This presupposition sounds sensible, but it is hazardous none the less. Its major flaw is the underlying notion that the purpose of education is to teach the student so much of the “right stuff that success is inevitable. A more humble and sane view suggests preparatory education is not the whole of a person’s investment in learning.
Preparatory education should establish the basic orientations, skills, and understandings needed to cope reasonably well with early encounters in the real world of ministry and to set the stage for a pattern of continued learning. Formal education, especially in its preparatory modes, cannot make the person so knowledgeable and competent that forever and always the appropriate knowledge and skills may simply be recalled from the baggage and files of pre-service education.
When education is attuned to yesterday’s-or even today’s-needs, it is inadequate. Only preparation for continuing education and development is adequate. Nothing less will allow the student to make the changes needed to deal with the future as it unfolds. Thus, the knowledge and skills that count most are those that will establish a sound foundation for disciplined, yet responsive, change. Unless it develops the capacity to change one’s skills and understanding to keep pace with contextual realities, education is faulty.
PREPARING FOR THE FUTURE
Several of David Hesselgrave’s trends (EMQ, July, 1987, pp. 299-305) suggest a fundamental dilemma for missionary education. A reading of his trends suggests tomorrow’s missionary will need more comparative studies. A more knowledgeable approach to contextual differences among human societies will be needed in order to constructively use circumstances and relations both in the multi-faceted missionary community and in evangelization of a multi-religious society.
Knowing yourself and holding to your own viewpoints is not enough. It is important to know and empathize with those to whom-and with whom-you minister. Knowing where you stand on critical issues is important, but how well do you comprehend where others stand?
Hesselgrave’s view of the future suggests educational treatments that present other problems. Should social science and methodological training displace the time needed for more precise theological and biblical training?
If preparatory education is intended to thoroughly ground the candidate’s whole career, the competition for precious time and mental energy is overwhelming. Nevertheless, the social science resources must be tapped; responsible access to the riches of common grace demand it. The pragmatic realities of an increasingly brittle world of social and political conflict put the missionary at serious disadvantage if the means of comprehending the context have been neglected.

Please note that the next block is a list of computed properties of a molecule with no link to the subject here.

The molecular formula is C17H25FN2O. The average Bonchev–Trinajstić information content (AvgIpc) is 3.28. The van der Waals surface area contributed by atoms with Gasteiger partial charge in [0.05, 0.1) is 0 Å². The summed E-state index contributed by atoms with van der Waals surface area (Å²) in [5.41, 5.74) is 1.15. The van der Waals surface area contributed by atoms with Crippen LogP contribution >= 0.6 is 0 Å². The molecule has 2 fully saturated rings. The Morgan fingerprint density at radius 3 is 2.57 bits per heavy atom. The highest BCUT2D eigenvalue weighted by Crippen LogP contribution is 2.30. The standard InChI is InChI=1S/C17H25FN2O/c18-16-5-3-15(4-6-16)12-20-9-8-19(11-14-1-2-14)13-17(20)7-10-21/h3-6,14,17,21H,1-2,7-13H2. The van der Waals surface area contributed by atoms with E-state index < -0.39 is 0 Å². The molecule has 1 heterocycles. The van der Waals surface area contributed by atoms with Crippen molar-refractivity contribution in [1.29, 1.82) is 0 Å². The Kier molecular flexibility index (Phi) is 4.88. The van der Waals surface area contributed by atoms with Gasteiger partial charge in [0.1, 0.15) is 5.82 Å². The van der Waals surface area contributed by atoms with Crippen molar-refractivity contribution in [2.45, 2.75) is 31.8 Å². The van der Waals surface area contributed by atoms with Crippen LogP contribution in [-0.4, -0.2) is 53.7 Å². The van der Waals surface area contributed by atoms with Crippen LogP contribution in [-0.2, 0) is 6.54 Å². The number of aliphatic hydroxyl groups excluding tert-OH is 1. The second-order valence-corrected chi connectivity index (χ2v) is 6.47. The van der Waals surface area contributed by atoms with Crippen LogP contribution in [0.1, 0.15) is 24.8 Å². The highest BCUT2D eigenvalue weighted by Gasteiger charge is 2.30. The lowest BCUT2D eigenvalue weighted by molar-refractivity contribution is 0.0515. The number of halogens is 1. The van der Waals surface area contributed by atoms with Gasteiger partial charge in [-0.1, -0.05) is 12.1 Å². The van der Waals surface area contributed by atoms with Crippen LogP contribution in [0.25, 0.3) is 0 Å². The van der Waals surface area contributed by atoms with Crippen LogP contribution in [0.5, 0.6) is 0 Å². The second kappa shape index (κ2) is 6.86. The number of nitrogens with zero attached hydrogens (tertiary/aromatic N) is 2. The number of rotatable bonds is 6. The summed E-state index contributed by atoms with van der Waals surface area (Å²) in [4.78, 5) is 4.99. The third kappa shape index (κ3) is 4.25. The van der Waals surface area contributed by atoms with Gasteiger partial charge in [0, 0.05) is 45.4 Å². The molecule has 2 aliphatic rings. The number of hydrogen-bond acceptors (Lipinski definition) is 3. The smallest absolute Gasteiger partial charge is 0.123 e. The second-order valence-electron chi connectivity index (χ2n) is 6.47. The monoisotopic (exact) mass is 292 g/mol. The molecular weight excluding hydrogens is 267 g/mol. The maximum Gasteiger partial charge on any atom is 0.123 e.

TRADITIONS CAN BE THE PROBLEM
One of the few enduring books in the field of educational curriculum is an allegorical satire by Harold Benjamin, renowned curriculum theorist and university administrator. Writing under a pseudonym, J. Abner Peddiwell, Benjamin told the tale of a paleolithic society where an outdated curriculum led to ruin. In the Saber-Tooth Curriculum, formerly-useful skills and knowledge, such as how to frighten off saber-tooth tigers, were kept as the core of the curriculum. Never mind that the saber-tooth tigers had become extinct long ago. In Benjamin’s fabled society, as in ours, educational values tend to be enshrined perpetually in the images and modes of formal education.
In Benjamin’s allegory, the incapacity to deal with the future dragged a society into incompetency and, ultimately, oblivion. The lesson is clear. The demise of a society, organization, or movement-even a mode of doing God’s business- can result from mindless perpetuation of the past.
Any responsible look ahead must deal with some overlooked and unresolved matters already in dire need of attention.
PROGRAMS FOR TENTMAKERS
If international Christian movement continues in the direction of tentmaking, educational programs will be sorely needed. Apart from the typically vague requirement (often waived) of a year of Bible college or seminary studies, hardly any consensus has emerged on the nature of appropriate educational experience for the “avocational” (or “dual-vocational”) missionary.
Once again, the key issue is appropriate curriculum. Because of heavy educational demands for the “cover” vocation or profession, theological education is assumed by some to be the straw that breaks the camel’s back. While the need to develop viable, marketable skills cannot be overlooked, substantial theological understanding must also be assured. But then, promoting a vast array of courses that it would be “nice for these people to have” is not the right approach to the problem.
DEALING WITH SHORT-TERM MISSIONARIES
The missions community has not yet figured out what to do with the short-term worker. Somewhere between tourist and junior partner, the short-termer has been more a curiosity than a contributor. Part of the problem can be traced to the wildly erratic and unpredictable assortment of backgrounds of the people who volunteer for short-term missionary activity.